Word Study
Gospel of John--High Christology

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1:29 - 34--John's Testimony Affirming Jesus


This next section begins with a testimony from John the Baptist not found in the Synoptics, in which he identifies Jesus as "the Lamb of God, who takes away the sin of the world." The Baptist's testimony parallels that found in the Synoptics, in that he concedes Jesus as being greater. However, this is clearly meant to be an additional testimony, as he references these occasions in past tense ("This is the one I meant when I said…"). He once again gives testimony that his purpose was to prepare the way for Jesus, and reveal Him to Israel.


Of particular interest in this testimony is that Jesus' baptism has already occurred, and the Baptist refers to it in passing--yet John's Gospel never directly tells us that story. Invoking the language of the Synoptics, he states that he saw the Spirit come down from Heaven "as a dove." That the Gospel does not narrate the actual baptism of Jesus, but instead refers to it in past tense, tells us two things:


--this is another case of the Gospel of John clarifying the story of Jesus, and presupposing that certain events in His life would have been known. A person introduced here to the story of Jesus for the first time might feel he or she had missed a step when coming to John's comment about Jesus' baptism (Jesus was baptized? When?); however, a reader already familiar with the story would place this narrative within its intended pre-existing context. It adds to the story.


--the Gospel of John is showing us, again, that John the Baptist is subordinate to Jesus Christ. Yes, he did baptize Jesus, but he also testifies that Jesus was greater. No doubt there were followers of John the Baptist who pointed to his role as "Baptizer of Christ," perhaps even suggesting this made him superior (I have myself, on one occasion, heard this argument used in modern times); the Gospel seeks to point out that not even John the Baptist considered this to be the case.


1:35 - 51--Jesus' First Followers


The Gospel again places John the Baptist in a position to testify about Jesus, this time to at least one disciple who will make a difference--Andrew, who becomes one of the Twelve. And though the Gospel does not explicitly say, it is often surmised that the other, unspoken disciple may be the author of the Gospel himself, John (the Apostle). The two disciples spend the day with Jesus; Andrew then fetches his brother Simon. Upon meeting Simon, Jesus names him "Cephas," which is Aramaic for "rock"--the Gospels, written in Greek, use the term "Peter" (Greek for "rock").


Once again we see the Gospel of John in its role as clarifier. Consider the Synoptic version of Peter and Andrew's call, as found in Matthew 4:19 - 20. There we read:


"Come, follow Me," Jesus said, "and I will make you fishers of men." At once they left their nets and followed Him.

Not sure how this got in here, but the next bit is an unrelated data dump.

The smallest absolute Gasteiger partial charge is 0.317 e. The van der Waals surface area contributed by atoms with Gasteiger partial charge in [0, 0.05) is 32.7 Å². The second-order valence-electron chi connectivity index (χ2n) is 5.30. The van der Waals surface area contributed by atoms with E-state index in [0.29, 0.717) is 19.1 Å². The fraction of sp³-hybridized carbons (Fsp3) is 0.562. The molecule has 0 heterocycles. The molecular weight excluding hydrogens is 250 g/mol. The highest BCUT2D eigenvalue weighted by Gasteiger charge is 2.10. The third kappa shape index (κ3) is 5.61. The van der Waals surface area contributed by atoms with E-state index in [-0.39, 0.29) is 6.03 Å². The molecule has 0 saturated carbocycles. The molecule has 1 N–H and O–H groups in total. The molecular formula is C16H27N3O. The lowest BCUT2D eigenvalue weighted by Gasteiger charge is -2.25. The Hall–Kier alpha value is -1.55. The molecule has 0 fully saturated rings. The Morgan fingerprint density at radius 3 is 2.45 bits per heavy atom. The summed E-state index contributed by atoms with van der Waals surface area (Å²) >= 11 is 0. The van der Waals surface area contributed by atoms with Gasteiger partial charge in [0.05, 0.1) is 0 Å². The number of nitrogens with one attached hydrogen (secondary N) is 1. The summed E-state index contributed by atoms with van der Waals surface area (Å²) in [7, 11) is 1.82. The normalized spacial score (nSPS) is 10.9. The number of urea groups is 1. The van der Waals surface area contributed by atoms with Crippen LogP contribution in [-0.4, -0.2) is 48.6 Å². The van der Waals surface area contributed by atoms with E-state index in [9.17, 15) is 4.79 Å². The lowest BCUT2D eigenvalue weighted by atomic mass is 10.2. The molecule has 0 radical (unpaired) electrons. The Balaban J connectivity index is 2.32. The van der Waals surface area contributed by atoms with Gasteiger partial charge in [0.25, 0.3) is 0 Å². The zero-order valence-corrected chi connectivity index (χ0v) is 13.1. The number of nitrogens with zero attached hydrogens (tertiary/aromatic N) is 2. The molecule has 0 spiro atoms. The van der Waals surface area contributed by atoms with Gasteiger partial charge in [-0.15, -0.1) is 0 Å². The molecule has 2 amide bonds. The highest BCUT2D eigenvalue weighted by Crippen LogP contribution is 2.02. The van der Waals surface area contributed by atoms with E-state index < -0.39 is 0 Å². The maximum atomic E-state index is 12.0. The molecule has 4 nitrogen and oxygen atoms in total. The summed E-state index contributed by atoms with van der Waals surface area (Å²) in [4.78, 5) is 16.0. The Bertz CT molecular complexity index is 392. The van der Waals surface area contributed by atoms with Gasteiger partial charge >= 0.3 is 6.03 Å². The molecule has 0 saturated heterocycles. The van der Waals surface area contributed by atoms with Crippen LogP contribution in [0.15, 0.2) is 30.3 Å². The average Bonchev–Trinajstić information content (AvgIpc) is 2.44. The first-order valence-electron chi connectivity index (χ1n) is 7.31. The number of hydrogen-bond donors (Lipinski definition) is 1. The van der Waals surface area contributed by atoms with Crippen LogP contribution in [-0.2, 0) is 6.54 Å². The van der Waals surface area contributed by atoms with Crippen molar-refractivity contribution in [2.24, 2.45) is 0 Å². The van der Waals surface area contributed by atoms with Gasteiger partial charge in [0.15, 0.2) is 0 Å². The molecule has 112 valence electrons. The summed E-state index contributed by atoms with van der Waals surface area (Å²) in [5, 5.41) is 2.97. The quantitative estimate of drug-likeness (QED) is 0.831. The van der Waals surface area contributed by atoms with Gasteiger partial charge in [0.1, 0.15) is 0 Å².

It does seem rather sudden. Likewise, we are told in Mark 3:16 that Jesus gave Simon the name "Peter," but we are not told why. With John's Gospel, though, these story elements are explained. Andrew was already a disciple of John the Baptist, and was referred to Jesus by the Baptist himself. He and Peter both spent time with Jesus before the call to follow Him, and no doubt were prepared to do so--this was not a suddenly, impetuous decision. Likewise, if the second, unnamed companion of Andrew is indeed John the (soon to be) Apostle, it explains his, and his brother James', sudden decision to follow Jesus as well. Again, we find here an explanation as to why Jesus gave Simon his nickname Peter.


Jesus next calls Philip, another of the Twelve, who in turn goes to find Nathanael. Nathanael has been the object of much speculation: he only appears in the Gospel of John, and is conspicuously absent from other Gospels. Traditionally, it is believed that Nathanael and Bartholomew (one of the Twelve from the Synoptics and Acts) are the same man. Just as Nathanael appears only in John's Gospel, Bartholomew is absent from John's Gospel. In the Synoptics, Philip and Bartholomew always appear side-by-side; in John, the first person Philip goes to get is Nathanael. It was common, in those days, for people to have more than one name, as we've seen already with Simon Peter.


Speculation aside, what is important here is Nathanael's interaction with Jesus. Upon hearing Philip's assertion that the Christ came from Nazareth, Nathanael is skeptical (to say the least). Yet note that his skepticism appears to lie solely in Jesus' association with Nazareth; the manner in which Philip approaches the subject, by invoking the Law of Moses and the Prophets, suggests that Philip and Nathanael were active seekers of the Messiah. It's not that the Messiah has come that stretches credibility in Nathanael's mind, it's that He came from a backwater town like Nazareth. Philip responds in classic form: "Come and see."


Upon meeting Nathanael, Jesus offers evidence of His Messianic identity: "I saw you while you were still under the fig tree before Philip called you." It's more than enough evidence for Nathanael, who promptly does an about-face and offers a confession of faith. Jesus says to Him, essentially, "You ain't seen nothing yet."


Of paramount importance in these narratives is the act of testimony: sharing Jesus with others. John the Baptist offers testimony to two of his disciples. Andrew seeks out his brother Simon and offers testimony. Philip promptly finds Nathanael, offering testimony. Indeed, "testimony" is the purpose of John's Gospel, but here we see it in its most basic form: mentors, family, and friends sharing Jesus Christ with others. We are called to do the same. And if our testimony initially fails to impress, we are given Philip's example to bid them, "Come and see."


Which we'll do, next week!


In Christ,


--Pastor Dan


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